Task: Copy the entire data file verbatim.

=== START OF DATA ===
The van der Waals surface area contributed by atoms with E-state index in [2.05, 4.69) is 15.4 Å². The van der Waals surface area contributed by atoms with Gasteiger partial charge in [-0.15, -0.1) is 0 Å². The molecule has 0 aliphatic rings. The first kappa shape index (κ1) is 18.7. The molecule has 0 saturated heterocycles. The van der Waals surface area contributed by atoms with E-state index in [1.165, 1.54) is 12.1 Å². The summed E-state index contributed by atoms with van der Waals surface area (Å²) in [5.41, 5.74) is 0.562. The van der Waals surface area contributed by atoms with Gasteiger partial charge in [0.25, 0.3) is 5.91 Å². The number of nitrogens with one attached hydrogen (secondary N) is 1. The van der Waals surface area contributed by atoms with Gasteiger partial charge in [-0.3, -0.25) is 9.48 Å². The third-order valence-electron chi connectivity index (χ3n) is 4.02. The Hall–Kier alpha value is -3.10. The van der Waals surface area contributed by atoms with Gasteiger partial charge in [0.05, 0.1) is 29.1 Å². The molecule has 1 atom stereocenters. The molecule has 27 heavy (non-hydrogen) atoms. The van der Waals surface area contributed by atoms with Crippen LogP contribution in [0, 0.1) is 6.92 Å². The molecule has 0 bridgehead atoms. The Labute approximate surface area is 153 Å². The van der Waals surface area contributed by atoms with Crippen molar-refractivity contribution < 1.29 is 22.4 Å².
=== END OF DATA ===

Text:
The van der Waals surface area contributed by atoms with E-state index in [2.05, 4.69) is 15.4 Å². The van der Waals surface area contributed by atoms with Gasteiger partial charge in [-0.15, -0.1) is 0 Å². The molecule has 0 aliphatic rings. The first kappa shape index (κ1) is 18.7. The molecule has 0 saturated heterocycles. The van der Waals surface area contributed by atoms with E-state index in [1.165, 1.54) is 12.1 Å². The summed E-state index contributed by atoms with van der Waals surface area (Å²) in [5.41, 5.74) is 0.562. The van der Waals surface area contributed by atoms with Gasteiger partial charge in [0.25, 0.3) is 5.91 Å². The number of nitrogens with one attached hydrogen (secondary N) is 1. The van der Waals surface area contributed by atoms with Gasteiger partial charge in [-0.3, -0.25) is 9.48 Å². The third-order valence-electron chi connectivity index (χ3n) is 4.02. The Hall–Kier alpha value is -3.10. The van der Waals surface area contributed by atoms with Gasteiger partial charge in [0.05, 0.1) is 29.1 Å². The molecule has 1 atom stereocenters. The molecule has 27 heavy (non-hydrogen) atoms. The van der Waals surface area contributed by atoms with Crippen LogP contribution in [0, 0.1) is 6.92 Å². The molecule has 0 bridgehead atoms. The Labute approximate surface area is 153 Å². The van der Waals surface area contributed by atoms with Crippen molar-refractivity contribution < 1.29 is 22.4 Å².